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Business News/ Opinion / Online-views/  The salt of the earth
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The salt of the earth

The salt of the earth

By Shyamal Banerjee/MintPremium

By Shyamal Banerjee/Mint

As one floats blissfully in the clear azure waters of the Dead Sea on the Jordanian side, musing over the possibility of slowly bobbing over to Israel on the horizon, suddenly the reverie is broken. A ripple in the lake causes a tiny drop of water to enter the eye. There’s a sharp, agonizing sting and the next moment one is struggling to stand up and dash towards the fresh water tap located on the top of a sand hill, to wash off the saline excess. The Dead Sea is a hyper-saline lake, nine times saltier than the ocean. In Hebrew, the Dead Sea has two names: YamHam Melah (Sea of Salt) and YamHam Mawet (Sea of Death). With reason, because its 33.3% salinity ensures no aquatic life can survive there.

By Shyamal Banerjee/Mint

The component of salt that we are concerned with is sodium. It is essential to maintain the health of every cell in the body. However, the maximum amount of sodium needed is 2,300mg per day. This is obtained through 5g of salt, i.e. one teaspoon, the World Health Organisation’s stipulated limit for daily salt consumption per person.

But we consume a lot more inadvertently, unconsciously and ignorantly through processed foods. Takeaway pizza is right up there in the list of salt villains. A survey done by Consensus Action on Salt and Health (CASH) whose results were released this week showed that most takeaway pizzas contained the entire 5g of daily recommendation of salt. It is hiding there slyly in the base, then again in the sauce and further in the toppings. Other culprits are bread, biscuits, processed cheese, ketchup, breakfast cereals—in fact most eatables that come out of a packet. Repeated studies show that 75% of an average American’s salt intake comes from processed foods. As consumers of humongous quantities of pickles, papads and chaat masala, cardiologists estimate that the average Indian consumes 9g of salt a day. The Chennai Urban Rural Epidemiology Study (CURES), an ongoing study of a representative population, undertook a study of dietary salt intake in 1,902 people in urban Chennai, and found that the average salt consumption was 8.5g a day per person.

Action time. How do we reduce our salt intake and keep it within safe limits?

• Become an avid label reader. In simpler times, when most of the food that you consumed came from your own kitchen, you knew exactly what went into the dish. But as our food gets more ready-made and factory-produced, we must become far more aware and involved with what we eat. Though product labelling in India has a long way to go, it has improved significantly, such that nutritional information is printed on at least all the popular brands of packaged food. Check the sodium content. Safeguard yourself by avoiding the ones which are obviously high. For instance, a popular kids snack, touts itself as baked and not fried, but its sodium content is staggering. Packaged soup is another category with high sodium content, as is Chinese food.

• Remember everything has sodium. Good, wholesome stuff such as milk and fruits too. (A glass of plain, non-fat milk has 40mg, for instance). So, even if you’ve been eating like a nutritionist’s dream, you’ve ingested a fair amount of sodium. That’s why piling on the processed food in addition to this, tips the scales.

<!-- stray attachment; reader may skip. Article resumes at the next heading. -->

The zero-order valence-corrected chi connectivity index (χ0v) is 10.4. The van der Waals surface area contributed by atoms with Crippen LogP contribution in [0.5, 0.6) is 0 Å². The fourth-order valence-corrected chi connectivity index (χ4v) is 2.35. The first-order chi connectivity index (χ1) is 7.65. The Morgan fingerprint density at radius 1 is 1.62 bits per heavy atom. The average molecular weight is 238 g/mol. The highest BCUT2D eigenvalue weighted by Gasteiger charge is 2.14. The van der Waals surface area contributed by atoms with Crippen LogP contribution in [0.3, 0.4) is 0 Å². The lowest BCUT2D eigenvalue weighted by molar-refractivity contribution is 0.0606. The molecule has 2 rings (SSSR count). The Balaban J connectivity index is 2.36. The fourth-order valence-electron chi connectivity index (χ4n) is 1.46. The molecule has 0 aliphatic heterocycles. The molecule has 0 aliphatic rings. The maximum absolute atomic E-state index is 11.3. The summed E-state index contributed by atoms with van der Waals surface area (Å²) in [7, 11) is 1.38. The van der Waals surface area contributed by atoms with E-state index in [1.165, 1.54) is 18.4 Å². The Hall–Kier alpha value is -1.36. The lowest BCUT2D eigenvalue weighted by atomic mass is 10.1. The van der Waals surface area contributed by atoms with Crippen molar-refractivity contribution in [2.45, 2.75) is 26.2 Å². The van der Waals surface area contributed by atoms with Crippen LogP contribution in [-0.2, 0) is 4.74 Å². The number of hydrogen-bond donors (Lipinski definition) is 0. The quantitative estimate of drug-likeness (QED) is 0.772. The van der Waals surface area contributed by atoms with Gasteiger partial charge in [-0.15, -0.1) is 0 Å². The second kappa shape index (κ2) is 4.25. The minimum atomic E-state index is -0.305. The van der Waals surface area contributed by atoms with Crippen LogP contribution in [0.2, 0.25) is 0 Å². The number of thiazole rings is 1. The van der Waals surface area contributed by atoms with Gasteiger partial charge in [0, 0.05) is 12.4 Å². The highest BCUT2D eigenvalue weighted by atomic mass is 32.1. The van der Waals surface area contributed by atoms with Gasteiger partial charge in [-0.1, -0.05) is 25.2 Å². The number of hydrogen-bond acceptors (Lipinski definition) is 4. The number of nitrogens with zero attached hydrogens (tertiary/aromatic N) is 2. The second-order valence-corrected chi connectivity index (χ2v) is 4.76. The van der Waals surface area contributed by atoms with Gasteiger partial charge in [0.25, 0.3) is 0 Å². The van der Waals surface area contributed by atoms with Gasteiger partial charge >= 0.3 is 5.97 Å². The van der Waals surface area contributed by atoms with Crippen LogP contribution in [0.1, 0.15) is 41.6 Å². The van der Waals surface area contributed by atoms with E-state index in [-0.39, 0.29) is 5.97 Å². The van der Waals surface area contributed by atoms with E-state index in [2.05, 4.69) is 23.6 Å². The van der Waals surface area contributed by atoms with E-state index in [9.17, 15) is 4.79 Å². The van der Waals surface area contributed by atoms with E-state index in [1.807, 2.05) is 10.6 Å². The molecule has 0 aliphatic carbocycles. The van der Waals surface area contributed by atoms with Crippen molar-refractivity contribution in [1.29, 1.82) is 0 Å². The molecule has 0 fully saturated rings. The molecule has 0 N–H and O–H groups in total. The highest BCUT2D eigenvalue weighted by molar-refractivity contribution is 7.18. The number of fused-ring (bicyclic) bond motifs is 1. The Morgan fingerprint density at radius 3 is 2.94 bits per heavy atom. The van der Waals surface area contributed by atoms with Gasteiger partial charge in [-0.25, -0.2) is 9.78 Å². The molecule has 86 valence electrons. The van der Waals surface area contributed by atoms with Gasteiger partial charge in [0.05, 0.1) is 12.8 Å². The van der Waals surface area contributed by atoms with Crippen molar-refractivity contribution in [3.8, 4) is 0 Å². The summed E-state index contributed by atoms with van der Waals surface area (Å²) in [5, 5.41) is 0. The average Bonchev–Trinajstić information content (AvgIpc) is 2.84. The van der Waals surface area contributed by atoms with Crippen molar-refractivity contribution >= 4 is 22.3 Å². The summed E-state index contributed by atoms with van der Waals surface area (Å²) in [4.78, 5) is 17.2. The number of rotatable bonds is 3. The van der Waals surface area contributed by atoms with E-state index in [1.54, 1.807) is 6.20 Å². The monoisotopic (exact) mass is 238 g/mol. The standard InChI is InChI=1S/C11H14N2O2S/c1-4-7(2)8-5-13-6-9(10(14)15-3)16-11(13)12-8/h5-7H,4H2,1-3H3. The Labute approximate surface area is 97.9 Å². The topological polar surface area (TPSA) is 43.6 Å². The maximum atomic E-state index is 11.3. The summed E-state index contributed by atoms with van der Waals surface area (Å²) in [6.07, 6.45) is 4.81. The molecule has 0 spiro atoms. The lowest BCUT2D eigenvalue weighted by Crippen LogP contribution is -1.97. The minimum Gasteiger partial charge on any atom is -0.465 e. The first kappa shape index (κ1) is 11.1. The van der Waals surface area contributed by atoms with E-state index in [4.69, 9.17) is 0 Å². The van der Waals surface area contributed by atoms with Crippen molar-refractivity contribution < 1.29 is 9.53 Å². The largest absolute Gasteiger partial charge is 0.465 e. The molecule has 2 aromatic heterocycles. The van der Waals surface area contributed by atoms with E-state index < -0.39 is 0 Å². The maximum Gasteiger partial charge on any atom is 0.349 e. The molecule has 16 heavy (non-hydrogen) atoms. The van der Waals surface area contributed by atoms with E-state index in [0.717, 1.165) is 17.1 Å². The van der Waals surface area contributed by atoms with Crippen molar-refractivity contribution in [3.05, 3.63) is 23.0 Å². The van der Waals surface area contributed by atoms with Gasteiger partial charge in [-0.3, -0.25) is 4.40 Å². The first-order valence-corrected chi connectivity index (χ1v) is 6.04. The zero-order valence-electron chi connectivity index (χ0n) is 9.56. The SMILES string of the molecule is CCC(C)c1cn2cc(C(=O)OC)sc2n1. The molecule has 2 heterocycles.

• Choose alternatives such as fresh herbs or spices to enhance the flavour of your food, rather than add more salt or chaat masala or soya sauce, which is loaded with sodium.

• Look for better quality salt, say natural food advocates. Their argument is that table salt available commercially is essentially almost all sodium. The refining process strips it of the 80 odd minerals that natural salt has. Switch to unrefined salt, the one which appears off white and has roughly broken granules, rather than bleached white, completely pulverized powder.

• Up the potassium content. Modern food is high on sodium but low on its cousin—potassium. One medical school of thought is that the sodium-potassium balance is vital for health, so eating a potassium-rich diet will negate the ill effects of high sodium. Therefore, they say, that plate of chowmein must be balanced by a banana-chikkoo shake.

If all this food policing sounds exhausting and overwhelming, you would be happy to know that there is a counter view to this entire anti-salt movement. Last September, a federation of Western countries, rejected the limit of 5g as daily salt intake in the United Nations summit for non-communicable diseases in New York. An article in the Scientific American in July 2011 titled It’s time to end the salt wars says the conquering of salt will give us nothing more than bland French fries because the link between dietary sodium and blood pressure is tenuous, at best and cites extensive scientific studies to substantiate this.

You could take either of these viewpoints with a pinch of salt (sorry, irresistible) and choose the path of moderation that wise men down the ages have advocated.

Vandana Vasudevan is a graduate from the Indian Institute of Management, Ahmedabad, and writes on mass urban consumer issues. Your comments are welcome at toughcustomer@livemint.com

Also Read |Vandana Vasudevan’s earlier articles

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Published: 30 Mar 2012, 01:05 AM IST
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